Extreme Leasing: The Nation’s Most Expensive Office Lease

2000 North Roosevelt Blvd, Key West, Florida

When we searched for the GSA’s most expensive office lease (measured in rent per square foot) we expected to find it in New York, or Boston, or maybe San Francisco or L.A., but we never expected to find it in laid-back Magaritaville (Key West, Florida for the non-Parrotheads). Indeed, a short stroll from the Key West Yacht Club stands the local headquarters of the U.S. Immigration and Customs Enforcement.

The 2-story building, a build-to-suit constructed in 2006 is 11,305 rentable square feet. It is designed and constructed to withstand a Category 5 hurricane and is elevated to sit at 22 feet above sea level. The second story of the building comprises the office area and below that are covered parking spaces. Also on site is a diesel back-up generator.

So what’s the rent? According to GSA’s records, it is currently paying $86.90 per rentable square foot. Normally, GSA leases are structured as full-service but this one – judging from the sales comp – appears to have net components. In any case, real estate in Key West is pricey and the barriers to entry are reportedly high, though we expect a big chunk of this rent premium to be due to amortization of tenant improvements. The 15-year lease expires in 2021 with a termination right beginning in 2018.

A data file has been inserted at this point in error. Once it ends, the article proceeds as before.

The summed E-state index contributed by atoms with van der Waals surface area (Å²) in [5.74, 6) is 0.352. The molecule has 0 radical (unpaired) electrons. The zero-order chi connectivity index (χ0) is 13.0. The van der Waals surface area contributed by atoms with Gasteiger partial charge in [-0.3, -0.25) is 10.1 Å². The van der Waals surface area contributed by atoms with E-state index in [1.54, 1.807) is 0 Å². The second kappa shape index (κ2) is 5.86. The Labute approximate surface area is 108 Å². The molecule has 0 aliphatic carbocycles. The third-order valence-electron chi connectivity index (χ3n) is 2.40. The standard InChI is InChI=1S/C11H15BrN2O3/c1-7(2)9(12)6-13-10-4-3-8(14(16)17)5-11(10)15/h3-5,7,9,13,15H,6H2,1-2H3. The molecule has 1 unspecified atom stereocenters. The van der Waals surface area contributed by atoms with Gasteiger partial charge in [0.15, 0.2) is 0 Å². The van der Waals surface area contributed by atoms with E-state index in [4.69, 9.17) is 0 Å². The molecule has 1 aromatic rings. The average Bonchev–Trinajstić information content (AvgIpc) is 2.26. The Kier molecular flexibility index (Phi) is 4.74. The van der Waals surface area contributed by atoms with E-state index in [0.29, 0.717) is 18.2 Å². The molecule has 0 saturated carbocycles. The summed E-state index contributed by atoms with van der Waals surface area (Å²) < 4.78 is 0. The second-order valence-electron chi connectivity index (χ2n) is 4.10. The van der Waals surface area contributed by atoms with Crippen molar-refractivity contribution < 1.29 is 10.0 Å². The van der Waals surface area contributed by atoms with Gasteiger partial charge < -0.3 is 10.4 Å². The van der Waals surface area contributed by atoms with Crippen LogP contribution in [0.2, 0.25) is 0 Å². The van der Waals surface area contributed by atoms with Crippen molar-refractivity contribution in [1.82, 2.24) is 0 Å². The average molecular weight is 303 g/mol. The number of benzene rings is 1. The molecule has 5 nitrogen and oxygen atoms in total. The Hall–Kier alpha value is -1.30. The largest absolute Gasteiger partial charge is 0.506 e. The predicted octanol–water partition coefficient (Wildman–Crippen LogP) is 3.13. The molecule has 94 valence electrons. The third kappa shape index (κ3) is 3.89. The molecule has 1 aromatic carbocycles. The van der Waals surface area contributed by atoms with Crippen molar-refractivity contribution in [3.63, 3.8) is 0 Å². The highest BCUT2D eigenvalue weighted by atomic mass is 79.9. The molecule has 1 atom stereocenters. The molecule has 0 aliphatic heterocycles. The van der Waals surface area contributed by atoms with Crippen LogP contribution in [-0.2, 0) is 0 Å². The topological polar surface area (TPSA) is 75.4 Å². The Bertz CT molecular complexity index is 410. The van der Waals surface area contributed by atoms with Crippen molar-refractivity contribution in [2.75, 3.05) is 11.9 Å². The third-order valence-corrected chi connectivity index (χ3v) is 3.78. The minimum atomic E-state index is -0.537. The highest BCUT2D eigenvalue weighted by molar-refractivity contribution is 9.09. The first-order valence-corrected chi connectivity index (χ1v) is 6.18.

The building might also qualify as the most expensive GSA-leased office sale – at least on a per-square-foot basis. Two years after the building was completed, it was purchased by a Pennsylvania-based private investment partnership for $10.7 million, which works out to a whopping $946/SF.

A note about methodology: We focused on “office” type leases for this article and we set an arbitrary minimum size of 3,000 RSF.  There are numerous non-office leases which rank as more expensive including TSA on-airport leases, certain parking leases and leases between GSA and other governmental or quasi-governmental agencies.  There is even a data center lease which clocks in at higher rent.  However, for the purposes of this article at least, we focus on traditional office space (subject of course, to the unique requirements of the federal tenant).